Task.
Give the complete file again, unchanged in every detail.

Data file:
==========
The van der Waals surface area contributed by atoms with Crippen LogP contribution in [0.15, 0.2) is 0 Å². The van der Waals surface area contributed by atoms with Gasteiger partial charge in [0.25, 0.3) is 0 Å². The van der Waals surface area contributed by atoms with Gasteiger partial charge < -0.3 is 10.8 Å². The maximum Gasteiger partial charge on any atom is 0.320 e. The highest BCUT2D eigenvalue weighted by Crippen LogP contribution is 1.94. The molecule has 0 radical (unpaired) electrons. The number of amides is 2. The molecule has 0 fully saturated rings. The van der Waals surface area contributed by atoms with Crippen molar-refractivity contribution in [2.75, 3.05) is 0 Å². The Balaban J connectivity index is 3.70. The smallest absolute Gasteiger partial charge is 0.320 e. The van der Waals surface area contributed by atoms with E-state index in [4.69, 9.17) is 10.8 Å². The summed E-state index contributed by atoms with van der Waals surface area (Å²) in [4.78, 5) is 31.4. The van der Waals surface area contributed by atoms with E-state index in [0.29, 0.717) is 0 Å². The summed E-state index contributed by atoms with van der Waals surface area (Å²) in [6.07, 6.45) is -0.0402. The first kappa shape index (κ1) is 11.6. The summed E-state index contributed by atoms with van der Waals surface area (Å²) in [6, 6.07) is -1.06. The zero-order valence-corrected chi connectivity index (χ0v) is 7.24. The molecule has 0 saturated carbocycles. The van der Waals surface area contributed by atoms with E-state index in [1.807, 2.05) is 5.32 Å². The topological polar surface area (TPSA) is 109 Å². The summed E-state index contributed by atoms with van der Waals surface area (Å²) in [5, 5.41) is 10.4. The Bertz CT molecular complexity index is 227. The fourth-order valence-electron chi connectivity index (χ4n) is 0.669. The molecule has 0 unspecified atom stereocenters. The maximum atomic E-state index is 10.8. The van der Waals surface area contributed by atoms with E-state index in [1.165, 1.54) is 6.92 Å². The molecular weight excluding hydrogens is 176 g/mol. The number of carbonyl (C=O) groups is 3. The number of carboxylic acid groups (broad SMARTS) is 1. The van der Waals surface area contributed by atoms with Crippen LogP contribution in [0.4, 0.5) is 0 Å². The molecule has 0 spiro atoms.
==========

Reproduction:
The van der Waals surface area contributed by atoms with Crippen LogP contribution in [0.15, 0.2) is 0 Å². The van der Waals surface area contributed by atoms with Gasteiger partial charge in [0.25, 0.3) is 0 Å². The van der Waals surface area contributed by atoms with Gasteiger partial charge < -0.3 is 10.8 Å². The maximum Gasteiger partial charge on any atom is 0.320 e. The highest BCUT2D eigenvalue weighted by Crippen LogP contribution is 1.94. The molecule has 0 radical (unpaired) electrons. The number of amides is 2. The molecule has 0 fully saturated rings. The van der Waals surface area contributed by atoms with Crippen molar-refractivity contribution in [2.75, 3.05) is 0 Å². The Balaban J connectivity index is 3.70. The smallest absolute Gasteiger partial charge is 0.320 e. The van der Waals surface area contributed by atoms with E-state index in [4.69, 9.17) is 10.8 Å². The summed E-state index contributed by atoms with van der Waals surface area (Å²) in [4.78, 5) is 31.4. The van der Waals surface area contributed by atoms with E-state index in [0.29, 0.717) is 0 Å². The summed E-state index contributed by atoms with van der Waals surface area (Å²) in [6.07, 6.45) is -0.0402. The first kappa shape index (κ1) is 11.6. The summed E-state index contributed by atoms with van der Waals surface area (Å²) in [6, 6.07) is -1.06. The zero-order valence-corrected chi connectivity index (χ0v) is 7.24. The molecule has 0 saturated carbocycles. The van der Waals surface area contributed by atoms with E-state index in [1.807, 2.05) is 5.32 Å². The topological polar surface area (TPSA) is 109 Å². The summed E-state index contributed by atoms with van der Waals surface area (Å²) in [5, 5.41) is 10.4. The Bertz CT molecular complexity index is 227. The fourth-order valence-electron chi connectivity index (χ4n) is 0.669. The molecule has 0 unspecified atom stereocenters. The maximum atomic E-state index is 10.8. The van der Waals surface area contributed by atoms with E-state index in [1.165, 1.54) is 6.92 Å². The molecular weight excluding hydrogens is 176 g/mol. The number of carbonyl (C=O) groups is 3. The number of carboxylic acid groups (broad SMARTS) is 1. The van der Waals surface area contributed by atoms with Crippen LogP contribution in [0.4, 0.5) is 0 Å². The molecule has 0 spiro atoms.